U.S. President Barack Obama is calling on lawmakers who return to Washington next week to take a number of steps he says will boost the country's slowly growing economy.
In his weekly address Saturday, Obama highlighted several economic achievements made by his administration during its first four-and-a-half years, as evidence the economy is "moving in the right direction."
Obama said nearly 7 million new jobs have been created in the past 38 months. He said deficits are shrinking and that the rise in health care costs is slowing. He also pointed to what he said were recent improvements in the U.S. auto industry and housing market.
Regarding energy policy, Obama said the U.S. is projected within the next few months to begin producing more crude oil than it imports - the first time this has happened in 16 years.
But in order to sustain that progress, he said Congress should pass legislation giving homeowners the chance to refinance their mortgages. He also called for measures that would help improve infrastructure and reform the U.S. immigration system.
In the corresponding Republican weekly address, Alaska Governor Sean Parnell focused on what he sees as the Obama administration's failure to capitalize on “America’s potential for energy independence.”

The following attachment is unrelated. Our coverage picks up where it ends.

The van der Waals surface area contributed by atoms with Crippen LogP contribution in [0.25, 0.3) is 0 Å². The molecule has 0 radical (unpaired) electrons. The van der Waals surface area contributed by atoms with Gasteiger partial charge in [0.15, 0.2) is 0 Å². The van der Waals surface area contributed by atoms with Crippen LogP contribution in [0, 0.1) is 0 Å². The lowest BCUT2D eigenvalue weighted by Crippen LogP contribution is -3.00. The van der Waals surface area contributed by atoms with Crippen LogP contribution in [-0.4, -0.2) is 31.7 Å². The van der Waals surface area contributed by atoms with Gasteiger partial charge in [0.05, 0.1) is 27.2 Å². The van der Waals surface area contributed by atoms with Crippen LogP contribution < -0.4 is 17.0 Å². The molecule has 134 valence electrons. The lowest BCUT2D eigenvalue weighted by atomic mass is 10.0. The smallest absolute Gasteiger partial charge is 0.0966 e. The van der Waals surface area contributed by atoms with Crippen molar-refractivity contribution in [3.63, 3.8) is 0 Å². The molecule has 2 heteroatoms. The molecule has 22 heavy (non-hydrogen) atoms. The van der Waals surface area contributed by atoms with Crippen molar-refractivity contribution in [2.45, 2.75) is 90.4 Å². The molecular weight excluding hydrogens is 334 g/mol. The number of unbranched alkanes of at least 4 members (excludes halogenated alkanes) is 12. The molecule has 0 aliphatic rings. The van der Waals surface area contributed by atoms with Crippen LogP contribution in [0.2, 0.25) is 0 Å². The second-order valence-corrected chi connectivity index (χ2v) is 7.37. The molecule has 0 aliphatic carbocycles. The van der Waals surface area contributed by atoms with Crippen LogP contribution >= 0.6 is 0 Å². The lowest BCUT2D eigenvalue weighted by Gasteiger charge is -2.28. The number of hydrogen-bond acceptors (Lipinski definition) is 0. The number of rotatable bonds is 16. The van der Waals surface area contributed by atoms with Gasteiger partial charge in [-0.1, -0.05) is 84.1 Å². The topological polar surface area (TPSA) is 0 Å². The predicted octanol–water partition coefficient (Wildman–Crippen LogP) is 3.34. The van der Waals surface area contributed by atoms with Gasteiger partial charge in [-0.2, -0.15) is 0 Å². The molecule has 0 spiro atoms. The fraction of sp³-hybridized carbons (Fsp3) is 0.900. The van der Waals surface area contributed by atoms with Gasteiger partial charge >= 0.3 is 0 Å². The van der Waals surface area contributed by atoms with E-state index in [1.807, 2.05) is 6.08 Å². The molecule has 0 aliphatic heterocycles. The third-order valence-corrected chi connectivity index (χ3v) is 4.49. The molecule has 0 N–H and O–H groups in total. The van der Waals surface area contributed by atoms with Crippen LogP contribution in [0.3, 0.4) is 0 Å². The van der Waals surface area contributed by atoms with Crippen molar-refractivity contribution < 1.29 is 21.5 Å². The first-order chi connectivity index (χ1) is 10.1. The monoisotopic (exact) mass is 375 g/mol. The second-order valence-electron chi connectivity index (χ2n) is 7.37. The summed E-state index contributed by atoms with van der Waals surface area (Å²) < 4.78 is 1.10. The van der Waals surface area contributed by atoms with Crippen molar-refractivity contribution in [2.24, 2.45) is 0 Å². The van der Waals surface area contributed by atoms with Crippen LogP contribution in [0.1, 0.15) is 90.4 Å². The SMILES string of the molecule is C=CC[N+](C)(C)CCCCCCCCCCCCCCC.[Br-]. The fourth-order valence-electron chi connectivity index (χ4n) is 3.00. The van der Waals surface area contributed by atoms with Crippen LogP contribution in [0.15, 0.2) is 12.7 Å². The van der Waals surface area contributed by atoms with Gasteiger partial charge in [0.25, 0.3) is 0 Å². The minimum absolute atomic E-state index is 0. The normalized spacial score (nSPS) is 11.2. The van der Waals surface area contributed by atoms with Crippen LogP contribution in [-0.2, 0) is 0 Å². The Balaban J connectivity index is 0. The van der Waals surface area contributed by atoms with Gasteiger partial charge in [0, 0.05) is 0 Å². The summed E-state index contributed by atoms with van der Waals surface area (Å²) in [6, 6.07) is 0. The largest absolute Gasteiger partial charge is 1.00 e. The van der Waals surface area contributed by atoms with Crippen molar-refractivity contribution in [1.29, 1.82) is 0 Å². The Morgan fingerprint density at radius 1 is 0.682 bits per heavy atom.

Parnell accused Washington of holding back America’s economic recovery by blocking access to federal lands that contain natural resources, depriving states of “hundreds of thousands of good-paying jobs.”
He said while the Obama administration claims that domestic energy production is up, this is not the case on federal lands, where he says production has “dropped dramatically.”
Republicans have called for fewer government regulations and a rapid increase in domestic energy production, saying it will improve the economy and reduce American dependence on sometimes unfriendly countries.
Many Democrats say more regulations will help safeguard the environment and are reluctant to allow energy exploration on energy-rich federal lands.
Watch President Obama's weekly address: